Hamilton planning to avoid F1 rust and stay ahead of Leclerc & Verstappen

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Lewis Hamilton hopes to avoid ring rust when Formula 1 returns to action this summer.

The sport is currently having its longest break between races ever thanks to the coronavirus, with seven months due to split last year's finale in Abu Dhabi to the expected 2020 season opener in Austria on July 5.

Such a gap has already led Daniel Ricciardo to predict "chaos" when the racing does resume, but Hamilton, who is typically a slow-starter to a season, hopes to skip right into his mid-year prime.

"I do hope I'm going to come back better," he said in a Mercedes YouTube video. "We're probably going to get in the car and have Friday practice and we're all going to be as rusty as hell!

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"I've been on the phone with my team, speaking to Bono [race engineer Peter Bonnington] and speaking to [chief strategist] James [Vowles], and trying to discuss with them a plan.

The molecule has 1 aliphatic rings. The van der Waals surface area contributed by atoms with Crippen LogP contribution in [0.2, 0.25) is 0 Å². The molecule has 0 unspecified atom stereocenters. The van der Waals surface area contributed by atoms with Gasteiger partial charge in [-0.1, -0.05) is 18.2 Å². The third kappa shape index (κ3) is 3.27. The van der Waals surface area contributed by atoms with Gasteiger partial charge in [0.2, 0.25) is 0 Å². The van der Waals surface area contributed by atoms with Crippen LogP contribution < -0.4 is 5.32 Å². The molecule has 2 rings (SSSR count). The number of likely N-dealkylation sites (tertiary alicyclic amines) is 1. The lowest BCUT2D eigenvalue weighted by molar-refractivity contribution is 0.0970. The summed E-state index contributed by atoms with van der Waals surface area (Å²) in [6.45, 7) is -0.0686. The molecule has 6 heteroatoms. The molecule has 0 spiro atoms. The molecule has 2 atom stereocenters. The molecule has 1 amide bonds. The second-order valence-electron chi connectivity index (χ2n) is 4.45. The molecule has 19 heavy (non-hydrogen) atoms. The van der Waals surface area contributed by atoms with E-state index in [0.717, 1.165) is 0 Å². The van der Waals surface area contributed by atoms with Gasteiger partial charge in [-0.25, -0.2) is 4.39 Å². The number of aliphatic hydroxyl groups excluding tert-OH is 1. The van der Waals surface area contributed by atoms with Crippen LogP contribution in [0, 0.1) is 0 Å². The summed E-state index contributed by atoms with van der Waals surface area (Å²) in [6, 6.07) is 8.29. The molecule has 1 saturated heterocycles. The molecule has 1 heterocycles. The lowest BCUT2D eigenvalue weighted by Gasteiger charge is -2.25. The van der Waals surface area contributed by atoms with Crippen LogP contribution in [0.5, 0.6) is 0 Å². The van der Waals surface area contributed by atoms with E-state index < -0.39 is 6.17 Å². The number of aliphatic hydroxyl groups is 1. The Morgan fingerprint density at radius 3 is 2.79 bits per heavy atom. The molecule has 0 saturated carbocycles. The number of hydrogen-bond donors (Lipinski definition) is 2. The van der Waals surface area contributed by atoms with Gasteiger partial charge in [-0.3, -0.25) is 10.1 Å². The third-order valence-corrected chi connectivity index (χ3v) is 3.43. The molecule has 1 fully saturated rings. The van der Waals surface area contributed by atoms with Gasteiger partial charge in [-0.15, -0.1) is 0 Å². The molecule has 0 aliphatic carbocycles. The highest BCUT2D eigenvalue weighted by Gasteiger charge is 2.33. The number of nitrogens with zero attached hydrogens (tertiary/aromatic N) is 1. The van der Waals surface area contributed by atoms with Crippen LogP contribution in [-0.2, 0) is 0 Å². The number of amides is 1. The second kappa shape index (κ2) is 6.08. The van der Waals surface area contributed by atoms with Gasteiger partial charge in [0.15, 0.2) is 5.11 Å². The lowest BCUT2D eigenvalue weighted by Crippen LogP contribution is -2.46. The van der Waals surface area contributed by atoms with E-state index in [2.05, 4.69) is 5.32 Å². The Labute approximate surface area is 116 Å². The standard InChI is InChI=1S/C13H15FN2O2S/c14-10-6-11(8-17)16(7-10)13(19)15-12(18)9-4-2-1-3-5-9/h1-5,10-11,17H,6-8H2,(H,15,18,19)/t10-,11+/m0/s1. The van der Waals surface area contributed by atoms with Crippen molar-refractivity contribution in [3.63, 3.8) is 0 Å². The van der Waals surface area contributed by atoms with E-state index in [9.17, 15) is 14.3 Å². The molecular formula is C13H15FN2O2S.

"I probably will get in the simulator, which I don't always love, but utilising those tools to make sure that when we come to that first race, we hit the ground running and we're ready as if we've not missed any of the races.

"It's how can we arrive in Austria like we've already done eight races, that's going to be the real challenge. I don't know if we're going to be able to do it, but that's a good goal to have."

When the season gets underway, Hamilton will of course be vying to match Michael Schumacher as a seven-time F1 champion.

And recently, the Briton spoke of the pressure he puts on himself when asked by Italian publication Style to name his "toughest opponent".

“I have driven against some very talented drivers over the years and all come with their own challenges, but ultimately, I am competing with myself: I am my toughest critic," he said.

At the same time, Lewis is also facing a generational challenge from a pair of 22-year-olds in Max Verstappen and Charles Leclerc.

But the 35-year-old veteran claims he will call on his 13 years of F1 experience to stay ahead.

“I think sometimes people confuse aggression with passion,” he said. “To be successful in this sport you have to be passionate when racing and have the mentality to push yourself to win.

“The younger generation will always want to challenge the older drivers and leave their mark, but when speed is the key contending with experience is never easy…”